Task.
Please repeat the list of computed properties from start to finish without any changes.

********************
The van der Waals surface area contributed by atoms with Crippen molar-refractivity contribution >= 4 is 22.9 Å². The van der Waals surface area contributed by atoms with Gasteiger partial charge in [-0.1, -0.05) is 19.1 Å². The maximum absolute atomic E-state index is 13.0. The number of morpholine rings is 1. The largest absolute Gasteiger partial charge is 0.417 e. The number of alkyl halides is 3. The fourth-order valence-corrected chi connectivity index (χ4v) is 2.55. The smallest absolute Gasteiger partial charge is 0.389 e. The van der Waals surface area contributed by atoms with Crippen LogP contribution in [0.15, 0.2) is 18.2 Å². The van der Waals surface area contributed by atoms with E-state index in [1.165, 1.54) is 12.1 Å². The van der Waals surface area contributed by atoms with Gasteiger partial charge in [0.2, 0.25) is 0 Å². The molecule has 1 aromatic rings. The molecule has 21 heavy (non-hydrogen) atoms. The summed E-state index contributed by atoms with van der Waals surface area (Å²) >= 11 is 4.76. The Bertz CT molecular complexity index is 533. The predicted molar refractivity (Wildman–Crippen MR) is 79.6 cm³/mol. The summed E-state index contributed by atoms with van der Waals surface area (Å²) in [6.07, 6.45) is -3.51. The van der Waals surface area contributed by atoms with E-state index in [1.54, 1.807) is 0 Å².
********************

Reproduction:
The van der Waals surface area contributed by atoms with Crippen molar-refractivity contribution >= 4 is 22.9 Å². The van der Waals surface area contributed by atoms with Gasteiger partial charge in [-0.1, -0.05) is 19.1 Å². The maximum absolute atomic E-state index is 13.0. The number of morpholine rings is 1. The largest absolute Gasteiger partial charge is 0.417 e. The number of alkyl halides is 3. The fourth-order valence-corrected chi connectivity index (χ4v) is 2.55. The smallest absolute Gasteiger partial charge is 0.389 e. The van der Waals surface area contributed by atoms with Crippen LogP contribution in [0.15, 0.2) is 18.2 Å². The van der Waals surface area contributed by atoms with E-state index in [1.165, 1.54) is 12.1 Å². The van der Waals surface area contributed by atoms with Gasteiger partial charge in [0.2, 0.25) is 0 Å². The molecule has 1 aromatic rings. The molecule has 21 heavy (non-hydrogen) atoms. The summed E-state index contributed by atoms with van der Waals surface area (Å²) >= 11 is 4.76. The Bertz CT molecular complexity index is 533. The predicted molar refractivity (Wildman–Crippen MR) is 79.6 cm³/mol. The summed E-state index contributed by atoms with van der Waals surface area (Å²) in [6.07, 6.45) is -3.51. The van der Waals surface area contributed by atoms with E-state index in [1.54, 1.807) is 0 Å².